Spitting Images

A passing tribute to having wrapped up Dan Roam’s
The Back of the Napkin
night, I figured why not throw down a few images in the spirit of keeping things
carnivalesque. Roam is a marker-carrying whiteboarder whose core premise is that
we spark insights into complex problems by treating them to a simplified and
illustrated version. I doubt that I have played strictly by the heuristics
he introduces in the book; nevertheless, I do find some of the stark
oversimplifications in these first four images helpful for thinking through some
of what Kopelson sets up in the article.

Setting aside the pedagogical imperative for a moment, here’s one way I’ve
tried to come at the problem of lingering dichotomies in the field. In
this mock up, I don’t mean to imply that the axes are unchanging, but I do find
it compelling to ask–at this abstract level–whether they are shifting or
whether we are shifting or both. Both and then some, right? Over the
course of study in any graduate program, we might expect that orientations would
shift. Coursework often encourages this sort of dabbling for the sake of
settling where to avoid and where to be, at least for now. How
greatly these orientations shift depend on many variables, of course, but it
stands to reason that they are determined partially by outside factors: the shape
of the graduate curriculum, the training and expertise of faculty leading
particular courses, and so on.

(Endlessly?) Shifting Orientations

Forgive for a second that I’m switching from when? to
in the image below. I have done this simply to suggest that
committees, too, probably do not crowd into any one box on this (admittedly
problematic) grid. In fact, twenty years ago (even ten years ago?), few
programs had an adequate number of rhet/comp faculty that a full committee could
coexist on this grid. Why should this matter? Well, for one thing,
it seems to me there is some value in having a committee whose perspectives, in
a highly cooperative and professional manner, differ. This is not meant
to characterize my committee or anyone’s in particular, but it does suggest how
the "pedagogical imperative" comes to roost: it can be summoned by just one
question: application?

Committee Composition

Another way to split this out is to change "practice" to
"application," and then to expect that any proposed project that gravitates in a
corner risks seeming out of touch with the other areas. Does this matter?
Perhaps and perhaps not. But I would think a project in which, let’s say,
every chapter is concerned with rhetorical analysis (as rhetoric applied) might
be strengthened by certain careful gestures to other areas. This, by the
way, doesn’t run afoul of anything in Kopelson’s article. Maybe–if it
does anything at all–it helps explain how guiding questions come about,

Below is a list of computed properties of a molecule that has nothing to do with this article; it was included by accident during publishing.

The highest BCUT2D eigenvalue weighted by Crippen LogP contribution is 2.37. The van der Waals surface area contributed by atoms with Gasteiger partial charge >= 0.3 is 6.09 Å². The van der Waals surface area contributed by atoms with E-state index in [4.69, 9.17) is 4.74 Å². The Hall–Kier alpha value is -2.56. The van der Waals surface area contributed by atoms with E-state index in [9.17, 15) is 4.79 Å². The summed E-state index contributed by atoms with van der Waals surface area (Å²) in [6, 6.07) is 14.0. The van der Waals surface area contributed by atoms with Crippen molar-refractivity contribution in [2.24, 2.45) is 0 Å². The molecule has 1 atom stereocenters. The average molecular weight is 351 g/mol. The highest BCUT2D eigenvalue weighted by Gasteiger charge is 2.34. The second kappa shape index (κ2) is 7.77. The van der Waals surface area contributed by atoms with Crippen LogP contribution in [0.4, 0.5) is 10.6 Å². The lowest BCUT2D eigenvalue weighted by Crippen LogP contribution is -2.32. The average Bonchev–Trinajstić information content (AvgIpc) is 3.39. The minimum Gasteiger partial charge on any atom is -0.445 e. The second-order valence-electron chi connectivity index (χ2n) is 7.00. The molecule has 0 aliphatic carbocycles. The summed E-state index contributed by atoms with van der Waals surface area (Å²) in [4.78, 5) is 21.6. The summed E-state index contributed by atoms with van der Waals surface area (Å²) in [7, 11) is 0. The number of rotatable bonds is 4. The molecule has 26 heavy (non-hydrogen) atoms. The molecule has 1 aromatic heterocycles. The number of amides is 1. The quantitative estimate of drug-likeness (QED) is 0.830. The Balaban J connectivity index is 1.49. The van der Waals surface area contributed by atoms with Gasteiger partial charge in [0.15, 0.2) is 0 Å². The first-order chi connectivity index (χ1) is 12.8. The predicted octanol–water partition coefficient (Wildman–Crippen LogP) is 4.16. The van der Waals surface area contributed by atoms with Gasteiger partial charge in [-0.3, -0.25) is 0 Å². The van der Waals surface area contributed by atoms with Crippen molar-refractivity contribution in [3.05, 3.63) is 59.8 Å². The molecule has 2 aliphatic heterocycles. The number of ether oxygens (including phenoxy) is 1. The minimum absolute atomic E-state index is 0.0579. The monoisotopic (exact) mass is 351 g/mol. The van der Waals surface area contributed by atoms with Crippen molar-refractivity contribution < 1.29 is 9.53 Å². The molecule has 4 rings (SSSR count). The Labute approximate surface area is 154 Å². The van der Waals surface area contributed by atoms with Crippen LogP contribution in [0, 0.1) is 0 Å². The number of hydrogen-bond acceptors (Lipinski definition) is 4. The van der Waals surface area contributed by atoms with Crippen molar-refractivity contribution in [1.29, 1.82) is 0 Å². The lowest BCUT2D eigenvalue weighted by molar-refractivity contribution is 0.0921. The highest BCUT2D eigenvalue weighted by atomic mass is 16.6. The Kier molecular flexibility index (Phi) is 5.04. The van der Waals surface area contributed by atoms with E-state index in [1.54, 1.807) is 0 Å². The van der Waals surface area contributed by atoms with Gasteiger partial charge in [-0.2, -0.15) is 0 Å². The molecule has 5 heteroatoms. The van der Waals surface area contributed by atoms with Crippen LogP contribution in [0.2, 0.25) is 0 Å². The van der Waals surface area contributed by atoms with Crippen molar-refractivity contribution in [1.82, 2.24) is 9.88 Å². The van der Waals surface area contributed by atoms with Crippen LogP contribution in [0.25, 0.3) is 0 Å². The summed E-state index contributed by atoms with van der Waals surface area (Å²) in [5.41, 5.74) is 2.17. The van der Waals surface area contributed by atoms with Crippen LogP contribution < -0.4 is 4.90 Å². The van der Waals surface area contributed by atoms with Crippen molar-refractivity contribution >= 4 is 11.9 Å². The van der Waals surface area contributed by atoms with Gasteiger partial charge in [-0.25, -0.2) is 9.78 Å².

especially when a project is exceedingly committed to a narrowly focused
"corner." Kopelson writes, "Yet, as my forthcoming analysis demonstrates,
reductive though it is, this account of ‘the battle’ nonetheless reflects a
disciplinary reality: after two decades of discussion, there are corners of the
discipline in which the conversation remains stalled, where the theory/practice
split remains entrenched, and where its resultant pedagogical imperative holds
sway" (752). Yes. Still, I am not clear about how to reckon those
corners and the specialization they imply with the more wholesome, middled
stances that demand a generalist’s wherewithal. This tension is sharper because
of Kopelson’s call for "developing our own brand of specialized knowledge"
(751). Should we root that "specialized knowledge" at the crossroads
(incidentally, where we find the most corners converging) or elsewhere?

Out of Whack?

Below I have turned from the hypothetical
dissertation-in-a-corner to my own. Chs. 1-4 are well-enough drafted that
I can justify their positions. Ch. 5 is underway, and these few pages into
it, I can see it moving through matters of the rhetoricity of maps to the limits
of representationalism as a cartographic imperative (What? You can tell
just by that line that I haven’t written the whole thing yet?!). Chapter
Six will do everything that remains, and so I have centered it up: bullseye.
But again, beyond indulging in my own reflective moment, I am trying to get
traction on the ways in which these orientations co-exist and play out with
considerably more refinement in specific cases than they do for something as
abstract and unwieldy as the field-at-large. Further, I anticipate questions
that will ask me to explain my choices, given that my committee’s orientations
will not precisely overlap the orientations of these chapters (or: this is some
of what happens throughout revisions; or: this is how a candidate does or does not become the spitting image of a committee).

Restoring Order to the Universe in C. 6

Finally, because by now you are impatient with the grid, one
more sp(l)it image.

Will We?

Kopelson, Karen. “Sp(l)itting
Images; or, Back to the Future of (Rhetoric and?) Composition.” CCC 59.4
(2008): 750-780. [Carnival]